Revision 3, 1 Nov. 1999
The goal of the project is to give you practice at doing research and development in
the topic of the course, image-based modeling and rendering.
- do literature search on related previous work,
- implement and test,
- give a presentation in class, and
- write up a description of your work, 8-12 pages in length, and create a web page that
summarizes your approach and showcases your results. The paper should in the form of
a conference paper, like the ones we have covered in class. Be sure to compare your
results to previous work and include references to at least three related papers.
The "implement and test" of phase (2) above could be application of existing
algorithms to a new problem; a variation on an existing algorithm; or design,
implementation, and testing of a new algorithm.
- Meet with us to discuss your project idea: 27 or 28 Oct.
- Email a one-page proposal of what you plan to do by Fri,
29 Oct. to Steve AND Paul.
Try to narrow the scope so it's do-able in a month. Try to skim some of the relevant
references before you write up this proposal (If you can't find a paper, ask us; we might
have a copy.)
- Give a 3 minute progress report in class 15 Nov.
For this progress report, create a web page (no more than
the equivalent of two informative slides)
that you can show during your presentation.
Put web page at
before class that day.
Your progress report presentation should touch on:
(1) problem being solved,
(2) previous work you found,
(3) algorithm you're using,
(4) what's novel,
(5) how you plan to test your method (inputs & outputs).
Include only the most important information.
- Give a 20-minute presentation 29 Nov. or 1 Dec.
Plan on 15 minutes of talking, 5 minutes of questions.
- Submit written report: 3 Dec. and
put web page at
Project Topic Ideas
The following are some possible project topics. The list is not exclusive! You can also
modify an idea listed here, or propose something totally new. We've listed references that
I know of, but the list is incomplete, so you should plan on doing your own literature
search via web, journals, conference proceedings, and books.
- Quick scene reconstruction: Build a very quick user interface on top of
Criminisi's approach to permit a user to construct a simple model of a 3-D scene in a
matter of seconds, working from a single image. This project is best suited to someone
with a knack for user interfaces. Ideas for speeding up the interaction: (1) use
two-handed input (key press to change modes, mouse to point), (2) use edge-finding
algorithms to refine approximate feature locations chosen by user, (3) model with high
level primitives (blocks, pyramids), not triangles or rectangles, (4) optimize the code
for texture resampling.
- Shape from light fields: Input: a 4D light field.
Output: a 3D shape and reflectance model. You may wish to choose to constrain
the problem in certain ways (e.g., diffuse surfaces or known light sources or no
transparency, etc.) to make it more tractable. There is some light field data online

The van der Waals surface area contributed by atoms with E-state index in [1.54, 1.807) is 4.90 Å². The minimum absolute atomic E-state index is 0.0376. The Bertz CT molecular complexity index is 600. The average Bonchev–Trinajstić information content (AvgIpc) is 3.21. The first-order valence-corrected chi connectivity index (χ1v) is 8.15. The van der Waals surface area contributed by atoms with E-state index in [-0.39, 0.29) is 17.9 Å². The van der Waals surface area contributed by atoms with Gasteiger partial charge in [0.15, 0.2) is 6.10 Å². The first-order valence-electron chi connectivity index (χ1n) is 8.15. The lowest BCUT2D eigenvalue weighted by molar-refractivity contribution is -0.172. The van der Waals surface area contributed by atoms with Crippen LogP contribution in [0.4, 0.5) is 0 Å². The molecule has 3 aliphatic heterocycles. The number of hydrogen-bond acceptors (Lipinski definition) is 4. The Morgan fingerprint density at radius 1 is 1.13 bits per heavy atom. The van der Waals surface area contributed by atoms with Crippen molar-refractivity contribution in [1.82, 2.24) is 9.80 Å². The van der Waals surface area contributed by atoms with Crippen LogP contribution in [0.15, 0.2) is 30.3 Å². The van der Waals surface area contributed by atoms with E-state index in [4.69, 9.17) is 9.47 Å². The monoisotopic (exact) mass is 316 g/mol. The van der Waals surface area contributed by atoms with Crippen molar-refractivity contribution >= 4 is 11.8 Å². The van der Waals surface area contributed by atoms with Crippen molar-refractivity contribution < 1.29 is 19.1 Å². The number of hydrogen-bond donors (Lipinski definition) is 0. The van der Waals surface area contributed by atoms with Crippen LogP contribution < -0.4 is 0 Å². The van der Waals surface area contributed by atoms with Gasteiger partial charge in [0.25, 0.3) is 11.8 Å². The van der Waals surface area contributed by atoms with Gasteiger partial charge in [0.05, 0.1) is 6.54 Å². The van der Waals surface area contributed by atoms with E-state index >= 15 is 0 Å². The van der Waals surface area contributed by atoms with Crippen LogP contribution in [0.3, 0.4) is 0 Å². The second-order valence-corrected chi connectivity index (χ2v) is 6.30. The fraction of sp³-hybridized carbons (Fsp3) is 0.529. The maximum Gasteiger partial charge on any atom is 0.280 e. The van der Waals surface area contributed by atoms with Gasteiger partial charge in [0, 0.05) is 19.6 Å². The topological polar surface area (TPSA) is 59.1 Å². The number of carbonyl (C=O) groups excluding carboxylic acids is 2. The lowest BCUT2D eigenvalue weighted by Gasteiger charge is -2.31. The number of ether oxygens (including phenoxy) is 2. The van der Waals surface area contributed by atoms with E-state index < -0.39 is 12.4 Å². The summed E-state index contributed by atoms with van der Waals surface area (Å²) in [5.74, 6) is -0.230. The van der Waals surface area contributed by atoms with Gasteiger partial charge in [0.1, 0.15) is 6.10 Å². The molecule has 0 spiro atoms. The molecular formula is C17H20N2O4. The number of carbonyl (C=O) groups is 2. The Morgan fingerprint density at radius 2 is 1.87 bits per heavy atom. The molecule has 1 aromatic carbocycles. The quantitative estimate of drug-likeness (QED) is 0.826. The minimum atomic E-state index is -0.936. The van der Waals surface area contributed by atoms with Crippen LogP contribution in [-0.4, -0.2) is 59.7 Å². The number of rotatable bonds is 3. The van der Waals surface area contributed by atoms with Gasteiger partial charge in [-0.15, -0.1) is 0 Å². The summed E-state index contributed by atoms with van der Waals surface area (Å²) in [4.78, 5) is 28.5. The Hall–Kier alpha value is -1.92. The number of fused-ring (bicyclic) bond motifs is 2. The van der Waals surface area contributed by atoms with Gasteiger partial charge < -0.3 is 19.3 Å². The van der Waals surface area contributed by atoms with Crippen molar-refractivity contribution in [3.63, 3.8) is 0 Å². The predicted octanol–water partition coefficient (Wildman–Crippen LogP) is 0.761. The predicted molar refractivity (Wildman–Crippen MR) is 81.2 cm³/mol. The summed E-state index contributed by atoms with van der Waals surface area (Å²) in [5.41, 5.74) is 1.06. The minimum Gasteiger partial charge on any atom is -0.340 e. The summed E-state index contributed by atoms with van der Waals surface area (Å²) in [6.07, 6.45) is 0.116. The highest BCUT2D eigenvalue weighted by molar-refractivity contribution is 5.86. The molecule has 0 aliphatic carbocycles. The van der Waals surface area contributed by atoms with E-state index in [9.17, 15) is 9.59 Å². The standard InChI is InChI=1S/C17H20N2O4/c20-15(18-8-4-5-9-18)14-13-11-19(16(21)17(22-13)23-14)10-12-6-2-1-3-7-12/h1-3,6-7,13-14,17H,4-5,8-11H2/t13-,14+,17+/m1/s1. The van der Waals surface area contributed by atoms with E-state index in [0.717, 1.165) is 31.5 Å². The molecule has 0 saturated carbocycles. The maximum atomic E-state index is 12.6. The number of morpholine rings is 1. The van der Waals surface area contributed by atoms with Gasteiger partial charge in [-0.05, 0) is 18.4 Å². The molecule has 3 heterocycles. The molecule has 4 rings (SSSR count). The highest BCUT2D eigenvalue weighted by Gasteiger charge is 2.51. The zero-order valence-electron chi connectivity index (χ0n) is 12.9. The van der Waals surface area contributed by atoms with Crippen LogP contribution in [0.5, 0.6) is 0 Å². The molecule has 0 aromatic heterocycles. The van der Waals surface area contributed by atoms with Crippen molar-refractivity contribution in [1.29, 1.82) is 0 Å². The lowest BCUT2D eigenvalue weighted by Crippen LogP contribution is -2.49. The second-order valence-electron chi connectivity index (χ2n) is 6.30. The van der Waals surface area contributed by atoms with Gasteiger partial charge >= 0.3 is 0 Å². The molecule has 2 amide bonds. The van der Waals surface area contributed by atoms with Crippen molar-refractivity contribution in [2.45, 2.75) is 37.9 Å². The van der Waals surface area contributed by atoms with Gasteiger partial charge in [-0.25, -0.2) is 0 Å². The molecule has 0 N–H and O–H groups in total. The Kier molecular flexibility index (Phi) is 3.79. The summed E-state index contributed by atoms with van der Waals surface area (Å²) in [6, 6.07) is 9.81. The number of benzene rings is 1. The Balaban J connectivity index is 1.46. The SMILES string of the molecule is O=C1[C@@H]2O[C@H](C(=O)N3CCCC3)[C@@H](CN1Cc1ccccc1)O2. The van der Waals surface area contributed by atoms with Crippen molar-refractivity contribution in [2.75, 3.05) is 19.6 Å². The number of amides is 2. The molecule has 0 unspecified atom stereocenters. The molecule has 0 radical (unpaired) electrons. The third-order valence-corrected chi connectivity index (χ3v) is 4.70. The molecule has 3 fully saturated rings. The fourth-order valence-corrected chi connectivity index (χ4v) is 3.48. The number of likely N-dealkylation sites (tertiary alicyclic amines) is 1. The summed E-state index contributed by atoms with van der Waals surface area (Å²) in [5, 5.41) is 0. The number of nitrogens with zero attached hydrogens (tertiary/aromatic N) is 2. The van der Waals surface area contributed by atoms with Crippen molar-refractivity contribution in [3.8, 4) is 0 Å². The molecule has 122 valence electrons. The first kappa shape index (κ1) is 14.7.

- Model Newell-Simon Hall: Create complete 3D model of interior and
Reflectance from video:
Shoot video of a road with a (steady) camera on a car.
Extract a model of the spatially varying reflectance as well
as shape (position and normal vectors) of the road.
To simplify things, you could assume the height of the camera above
the road is known, you could acquire the lighting environment
either by noting the time of day and compass heading
(to get sun position) or shoot at night and include light poles in
your video frames, and you could assume that the road is
approximately planar as an initial approximation.
To complicate things: shoot a wet road.
- Modeling from time lapse video: Working
from video of
Newell-Simon Hall shot from the same viewpoint but at different
times of day over many months, reconstruct shape and reflectance of
the building exterior. The user could assist in creating the
shape model by tapping on the corners of planar patches (providing a
coarse 2-D segmentation only) and your
system could solve for the orientations and reflectance parameters
using the images and estimates of the sun position for each
on 3D Photography for quick overview and references on related
work on shape-from-shading and photometric stereo.
To test your method on other scenes,
you could shoot your own video or find outdoor cameras or time lapse
video on the web.
Some web cams:
Perceptual Robotics ,
Online Camera ,
Sondrio, Italy ,
San Francisco .
- Interactive registration for image mosaicing. Design a program that uses a
combination of user interaction and image processing to create an image mosaic. The user
specifies the registration approximately (within a few pixels) and the computer refines
the registration to sub-pixel accuracy in real time. Build many-image mosaics this way. To
the user, the warped image should appear to "snap" to the correct registration
when they get close to the minimum, analogous to snap-to-grid features of illustration
programs such as Adobe Illustrator. To achieve this, the minimization should run at 30Hz
or faster. The user assistance permits the search to be local and fast. Use of Shum's
3-parameter camera model will also help the optimization. Hardware texture mapping (a
high-end SGI machine or good PC graphics card, say) will also accelerate things.
References: See particularly Shum97, Pele97. Also Szel97, whose video shows the
optimization as taking about two seconds, but that's too slow! And Shum98. Szeliski
and Coughlan use a global search approach (probably overkill); Scho83 uses a faster,